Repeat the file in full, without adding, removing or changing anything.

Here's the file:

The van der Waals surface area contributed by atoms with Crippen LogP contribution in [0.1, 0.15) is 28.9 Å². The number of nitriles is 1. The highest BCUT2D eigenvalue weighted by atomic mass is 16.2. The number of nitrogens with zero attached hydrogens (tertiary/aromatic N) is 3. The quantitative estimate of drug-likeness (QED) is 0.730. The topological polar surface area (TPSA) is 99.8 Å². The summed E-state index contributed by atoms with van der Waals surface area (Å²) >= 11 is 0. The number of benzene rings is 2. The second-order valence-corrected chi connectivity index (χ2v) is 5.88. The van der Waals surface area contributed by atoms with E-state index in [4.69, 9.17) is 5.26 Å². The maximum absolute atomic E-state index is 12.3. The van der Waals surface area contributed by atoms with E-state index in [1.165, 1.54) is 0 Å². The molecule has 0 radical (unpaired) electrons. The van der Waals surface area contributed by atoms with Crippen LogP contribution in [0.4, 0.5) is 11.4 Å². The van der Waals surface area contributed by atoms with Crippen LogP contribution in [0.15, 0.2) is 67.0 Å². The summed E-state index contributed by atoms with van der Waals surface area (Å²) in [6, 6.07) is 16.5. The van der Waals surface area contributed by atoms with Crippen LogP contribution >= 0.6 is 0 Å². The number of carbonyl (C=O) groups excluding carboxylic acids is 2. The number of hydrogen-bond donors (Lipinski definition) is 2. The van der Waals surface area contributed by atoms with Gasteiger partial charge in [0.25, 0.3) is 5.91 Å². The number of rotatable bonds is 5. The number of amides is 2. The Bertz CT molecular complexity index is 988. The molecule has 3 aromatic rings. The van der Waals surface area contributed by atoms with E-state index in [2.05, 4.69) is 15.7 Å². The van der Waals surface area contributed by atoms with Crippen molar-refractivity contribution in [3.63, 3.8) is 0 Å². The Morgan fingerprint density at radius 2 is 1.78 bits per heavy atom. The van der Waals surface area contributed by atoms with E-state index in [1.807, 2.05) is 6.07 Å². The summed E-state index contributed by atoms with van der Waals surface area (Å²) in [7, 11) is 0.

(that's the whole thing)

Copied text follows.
The van der Waals surface area contributed by atoms with Crippen LogP contribution in [0.1, 0.15) is 28.9 Å². The number of nitriles is 1. The highest BCUT2D eigenvalue weighted by atomic mass is 16.2. The number of nitrogens with zero attached hydrogens (tertiary/aromatic N) is 3. The quantitative estimate of drug-likeness (QED) is 0.730. The topological polar surface area (TPSA) is 99.8 Å². The summed E-state index contributed by atoms with van der Waals surface area (Å²) >= 11 is 0. The number of benzene rings is 2. The second-order valence-corrected chi connectivity index (χ2v) is 5.88. The van der Waals surface area contributed by atoms with E-state index in [4.69, 9.17) is 5.26 Å². The maximum absolute atomic E-state index is 12.3. The van der Waals surface area contributed by atoms with E-state index in [1.165, 1.54) is 0 Å². The molecule has 0 radical (unpaired) electrons. The van der Waals surface area contributed by atoms with Crippen LogP contribution in [0.4, 0.5) is 11.4 Å². The van der Waals surface area contributed by atoms with Crippen LogP contribution in [0.15, 0.2) is 67.0 Å². The summed E-state index contributed by atoms with van der Waals surface area (Å²) in [6, 6.07) is 16.5. The van der Waals surface area contributed by atoms with Crippen LogP contribution >= 0.6 is 0 Å². The number of carbonyl (C=O) groups excluding carboxylic acids is 2. The number of hydrogen-bond donors (Lipinski definition) is 2. The van der Waals surface area contributed by atoms with Gasteiger partial charge in [0.25, 0.3) is 5.91 Å². The number of rotatable bonds is 5. The number of amides is 2. The Bertz CT molecular complexity index is 988. The molecule has 3 aromatic rings. The van der Waals surface area contributed by atoms with E-state index in [2.05, 4.69) is 15.7 Å². The van der Waals surface area contributed by atoms with Crippen molar-refractivity contribution in [3.63, 3.8) is 0 Å². The Morgan fingerprint density at radius 2 is 1.78 bits per heavy atom. The van der Waals surface area contributed by atoms with E-state index in [1.807, 2.05) is 6.07 Å². The summed E-state index contributed by atoms with van der Waals surface area (Å²) in [7, 11) is 0.